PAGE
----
I always forget them. I seem to recall B&N had a store with at least some of the major publishers and had no idea that Sony had any store at all. How are they doing these days? Are they at least carving out a decent niche for themselves?

    Sony came out with a eInk reader with their own store almost a full year before the Kindle. I don't know how well Sony is doing right now but I remember seeing their readers everywhere and now I don't. Quite frankly I'm surprised at how being a year late Amazon was still able to gain such dominance.
  • Reply 67 of 71
    mrrodriguezmrrodriguez Posts: 215member
    The second to the last slide seems devastating. The guy asked Steve Jobs how the can possibly sell books for $14.99 when Amazon sells it for $9.99, and Jobs reply was 'the prices will all be the same'. The guy thinks Steve Jobs was crazy for even saying it out loud.
  • Reply 68 of 71
    solipsismxsolipsismx Posts: 19,566member
    dasanman69 wrote: »
    Sony came out with a eInk reader with their own store almost a full year before the Kindle. I don't know how well Sony is doing right now but I remember seeing their readers everywhere and now I don't. Quite frankly I'm surprised at how being a year late Amazon was still able to gain such dominance.

    Oh yeah! I spent like $500 on a reader for my nephew back in the day. I don't recall how extensive their store was but the prices weren't very good. Seems as if Amazon killed any true competition but Sony also has a history of shooting themselves in the foot.

    The second to the last slide seems devastating. The guy asked Steve Jobs how the can possibly sell books for $14.99 when Amazon sells it for $9.99, and Jobs reply was 'the prices will all be the same'. The guy thinks Steve Jobs was crazy for even saying it out loud.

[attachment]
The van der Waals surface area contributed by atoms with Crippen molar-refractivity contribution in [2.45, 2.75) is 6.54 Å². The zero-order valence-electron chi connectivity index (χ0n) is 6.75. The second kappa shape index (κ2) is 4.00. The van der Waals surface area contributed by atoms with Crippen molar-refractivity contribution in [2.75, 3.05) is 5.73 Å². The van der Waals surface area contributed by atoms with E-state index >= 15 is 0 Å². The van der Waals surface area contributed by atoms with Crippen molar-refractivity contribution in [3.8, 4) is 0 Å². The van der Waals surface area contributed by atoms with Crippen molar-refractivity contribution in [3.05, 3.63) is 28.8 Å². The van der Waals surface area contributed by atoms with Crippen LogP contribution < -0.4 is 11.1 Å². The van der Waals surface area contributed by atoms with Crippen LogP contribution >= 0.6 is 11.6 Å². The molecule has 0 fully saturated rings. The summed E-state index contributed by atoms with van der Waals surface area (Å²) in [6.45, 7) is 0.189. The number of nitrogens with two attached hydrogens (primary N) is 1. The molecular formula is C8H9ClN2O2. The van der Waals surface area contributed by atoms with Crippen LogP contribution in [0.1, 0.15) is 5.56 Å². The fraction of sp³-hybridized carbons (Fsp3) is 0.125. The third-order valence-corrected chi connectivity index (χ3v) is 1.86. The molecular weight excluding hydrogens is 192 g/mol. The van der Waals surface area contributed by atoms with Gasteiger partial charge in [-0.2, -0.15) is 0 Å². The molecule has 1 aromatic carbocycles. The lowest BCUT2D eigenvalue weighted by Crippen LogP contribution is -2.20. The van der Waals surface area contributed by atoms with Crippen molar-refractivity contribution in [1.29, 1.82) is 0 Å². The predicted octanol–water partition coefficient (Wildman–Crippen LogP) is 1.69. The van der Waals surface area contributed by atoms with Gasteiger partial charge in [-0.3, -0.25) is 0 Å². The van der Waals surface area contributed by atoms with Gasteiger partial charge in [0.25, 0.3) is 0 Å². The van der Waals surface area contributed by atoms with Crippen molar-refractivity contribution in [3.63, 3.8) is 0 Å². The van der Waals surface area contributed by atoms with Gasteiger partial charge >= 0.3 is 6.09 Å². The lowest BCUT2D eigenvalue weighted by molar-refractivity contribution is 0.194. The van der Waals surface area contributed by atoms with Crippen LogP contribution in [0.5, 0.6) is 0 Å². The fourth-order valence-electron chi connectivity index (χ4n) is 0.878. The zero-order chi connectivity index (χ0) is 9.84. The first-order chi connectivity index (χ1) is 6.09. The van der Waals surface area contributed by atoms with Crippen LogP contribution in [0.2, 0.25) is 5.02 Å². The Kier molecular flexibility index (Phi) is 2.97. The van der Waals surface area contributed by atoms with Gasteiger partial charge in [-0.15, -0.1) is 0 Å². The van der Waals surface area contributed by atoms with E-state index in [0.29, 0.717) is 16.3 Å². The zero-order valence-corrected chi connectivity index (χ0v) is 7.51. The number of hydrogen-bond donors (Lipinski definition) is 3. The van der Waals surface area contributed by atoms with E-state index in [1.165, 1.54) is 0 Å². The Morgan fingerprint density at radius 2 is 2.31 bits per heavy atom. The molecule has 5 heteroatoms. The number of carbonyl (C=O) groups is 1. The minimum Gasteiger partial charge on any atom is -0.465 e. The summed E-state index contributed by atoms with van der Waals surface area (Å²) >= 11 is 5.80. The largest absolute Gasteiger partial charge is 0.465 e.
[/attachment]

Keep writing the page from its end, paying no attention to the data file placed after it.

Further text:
That's what the MFN clause is. Well, it means that Amazon (or anyone else which would only happen once Amazon's artificial monopoly is reduced) can't sell it for less than what the charge Apple. MFN is not illegal. We've been over this many times. To prove price fixing you need to show Jobs/Apple stating what the prices will be, and to prove colluding you need to show Jobs/Apple getting all the publishers to talk to each other about conspiring.
  • Reply 69 of 71
    gatorguygatorguy Posts: 20,030member
    Ah... my apologies.... I went back and checked: that was the ITC case you all were opining on.....

    gatorguy wrote: »
    Thanks for the correction. No prob. You can save the original post tho, since it's entirely possible I could be wrong about Apple and the ITC.

    If that happens I've no issue owning what I said in advance of the ruling.
    Guess you'll have to keep that post on ice a little longer :)
  • Reply 70 of 71
    lkrupplkrupp Posts: 6,706member

    Quote:

    Originally Posted by nagromme View Post



    This sounds like an easy win for Apple. If THIS "evidence" is part the big opening splash, that doesn't bode well for the DoJ's case.


     


    You forget, however, that this is not a jury trial. You also forget, however, that the deciding judge has already publicly announced that she thinks Apple is guilty. Hard to overcome that kind of bias and prejudgement. 

  • Reply 71 of 71
    gatorguygatorguy Posts: 20,030member
    oh. . . This particular email written by Mr. Jobs and meant for Eddy Cue doesn't help Apple's argument that they didn't care how the publishers handled Amazon.
    http://fortunebrainstormtech.files.wordpress.com/2013/06/screen-shot-2013-06-12-at-5-21-23-am.png

    For those too lazy to click a link:
    Steve Jobs:
    "I can live with this, as long as they move Amazon to the agent model too for new releases for the first year. . . "

    EDIT: Fortune article suggesting it' might be an antitrust "smoking gun" from Steve Jobs.
    http://tech.fortune.cnn.com/2013/06/12/apple-ebook-jobs-smoking-gun/